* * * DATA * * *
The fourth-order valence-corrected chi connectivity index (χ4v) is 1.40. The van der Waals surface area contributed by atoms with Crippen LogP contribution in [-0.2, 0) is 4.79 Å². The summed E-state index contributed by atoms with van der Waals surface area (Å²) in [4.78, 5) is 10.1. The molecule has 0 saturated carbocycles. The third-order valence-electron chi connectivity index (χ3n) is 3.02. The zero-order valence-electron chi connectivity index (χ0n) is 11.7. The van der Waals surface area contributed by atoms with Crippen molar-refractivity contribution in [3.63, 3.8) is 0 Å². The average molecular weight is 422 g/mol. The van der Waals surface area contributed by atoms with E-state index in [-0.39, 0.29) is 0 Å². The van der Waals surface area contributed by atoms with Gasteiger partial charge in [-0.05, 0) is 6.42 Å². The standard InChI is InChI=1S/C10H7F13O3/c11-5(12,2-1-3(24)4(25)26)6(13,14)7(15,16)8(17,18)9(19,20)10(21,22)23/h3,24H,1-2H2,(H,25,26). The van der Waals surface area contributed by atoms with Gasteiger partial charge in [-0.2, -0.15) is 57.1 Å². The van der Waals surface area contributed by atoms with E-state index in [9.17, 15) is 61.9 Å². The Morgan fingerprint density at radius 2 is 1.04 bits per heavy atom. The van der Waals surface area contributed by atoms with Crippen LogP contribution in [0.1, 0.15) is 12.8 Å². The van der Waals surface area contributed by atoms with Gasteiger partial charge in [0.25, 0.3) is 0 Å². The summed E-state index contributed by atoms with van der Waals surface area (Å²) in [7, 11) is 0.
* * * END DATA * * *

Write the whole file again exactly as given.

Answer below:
The fourth-order valence-corrected chi connectivity index (χ4v) is 1.40. The van der Waals surface area contributed by atoms with Crippen LogP contribution in [-0.2, 0) is 4.79 Å². The summed E-state index contributed by atoms with van der Waals surface area (Å²) in [4.78, 5) is 10.1. The molecule has 0 saturated carbocycles. The third-order valence-electron chi connectivity index (χ3n) is 3.02. The zero-order valence-electron chi connectivity index (χ0n) is 11.7. The van der Waals surface area contributed by atoms with Crippen molar-refractivity contribution in [3.63, 3.8) is 0 Å². The average molecular weight is 422 g/mol. The van der Waals surface area contributed by atoms with E-state index in [-0.39, 0.29) is 0 Å². The van der Waals surface area contributed by atoms with Gasteiger partial charge in [-0.05, 0) is 6.42 Å². The standard InChI is InChI=1S/C10H7F13O3/c11-5(12,2-1-3(24)4(25)26)6(13,14)7(15,16)8(17,18)9(19,20)10(21,22)23/h3,24H,1-2H2,(H,25,26). The van der Waals surface area contributed by atoms with Gasteiger partial charge in [-0.2, -0.15) is 57.1 Å². The van der Waals surface area contributed by atoms with E-state index in [9.17, 15) is 61.9 Å². The Morgan fingerprint density at radius 2 is 1.04 bits per heavy atom. The van der Waals surface area contributed by atoms with Crippen LogP contribution in [0.1, 0.15) is 12.8 Å². The van der Waals surface area contributed by atoms with Gasteiger partial charge in [0.25, 0.3) is 0 Å². The summed E-state index contributed by atoms with van der Waals surface area (Å²) in [7, 11) is 0.